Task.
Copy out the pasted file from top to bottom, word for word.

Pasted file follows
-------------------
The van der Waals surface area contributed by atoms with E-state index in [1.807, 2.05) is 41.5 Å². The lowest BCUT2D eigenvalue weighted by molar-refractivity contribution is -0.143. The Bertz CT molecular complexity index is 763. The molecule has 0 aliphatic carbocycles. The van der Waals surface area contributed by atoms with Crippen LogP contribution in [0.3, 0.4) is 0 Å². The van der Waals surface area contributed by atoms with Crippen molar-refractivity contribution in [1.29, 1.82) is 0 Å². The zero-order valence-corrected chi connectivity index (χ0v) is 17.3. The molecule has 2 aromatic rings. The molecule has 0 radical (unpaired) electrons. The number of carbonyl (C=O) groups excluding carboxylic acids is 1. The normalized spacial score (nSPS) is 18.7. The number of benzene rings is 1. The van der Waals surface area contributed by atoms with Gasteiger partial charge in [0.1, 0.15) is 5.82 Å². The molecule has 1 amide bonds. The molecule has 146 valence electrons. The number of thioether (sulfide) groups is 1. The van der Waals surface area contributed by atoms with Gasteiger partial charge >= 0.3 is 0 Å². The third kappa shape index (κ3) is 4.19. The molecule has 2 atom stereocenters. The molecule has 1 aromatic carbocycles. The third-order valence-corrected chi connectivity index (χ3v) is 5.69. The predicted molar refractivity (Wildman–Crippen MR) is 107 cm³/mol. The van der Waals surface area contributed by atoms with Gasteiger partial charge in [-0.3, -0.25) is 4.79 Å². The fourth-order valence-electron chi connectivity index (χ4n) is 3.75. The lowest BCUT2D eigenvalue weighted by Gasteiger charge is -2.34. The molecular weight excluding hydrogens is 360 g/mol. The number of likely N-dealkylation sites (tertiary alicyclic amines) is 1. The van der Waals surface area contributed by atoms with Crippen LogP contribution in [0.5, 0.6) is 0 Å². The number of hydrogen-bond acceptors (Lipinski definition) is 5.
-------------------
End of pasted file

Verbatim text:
The van der Waals surface area contributed by atoms with E-state index in [1.807, 2.05) is 41.5 Å². The lowest BCUT2D eigenvalue weighted by molar-refractivity contribution is -0.143. The Bertz CT molecular complexity index is 763. The molecule has 0 aliphatic carbocycles. The van der Waals surface area contributed by atoms with Crippen LogP contribution in [0.3, 0.4) is 0 Å². The van der Waals surface area contributed by atoms with Crippen molar-refractivity contribution in [1.29, 1.82) is 0 Å². The zero-order valence-corrected chi connectivity index (χ0v) is 17.3. The molecule has 2 aromatic rings. The molecule has 0 radical (unpaired) electrons. The number of carbonyl (C=O) groups excluding carboxylic acids is 1. The normalized spacial score (nSPS) is 18.7. The number of benzene rings is 1. The van der Waals surface area contributed by atoms with Gasteiger partial charge in [0.1, 0.15) is 5.82 Å². The molecule has 1 amide bonds. The molecule has 146 valence electrons. The number of thioether (sulfide) groups is 1. The van der Waals surface area contributed by atoms with Gasteiger partial charge >= 0.3 is 0 Å². The third kappa shape index (κ3) is 4.19. The molecule has 2 atom stereocenters. The molecule has 1 aromatic carbocycles. The third-order valence-corrected chi connectivity index (χ3v) is 5.69. The predicted molar refractivity (Wildman–Crippen MR) is 107 cm³/mol. The van der Waals surface area contributed by atoms with Gasteiger partial charge in [-0.3, -0.25) is 4.79 Å². The fourth-order valence-electron chi connectivity index (χ4n) is 3.75. The lowest BCUT2D eigenvalue weighted by Gasteiger charge is -2.34. The molecular weight excluding hydrogens is 360 g/mol. The number of likely N-dealkylation sites (tertiary alicyclic amines) is 1. The van der Waals surface area contributed by atoms with Crippen LogP contribution in [0.5, 0.6) is 0 Å². The number of hydrogen-bond acceptors (Lipinski definition) is 5.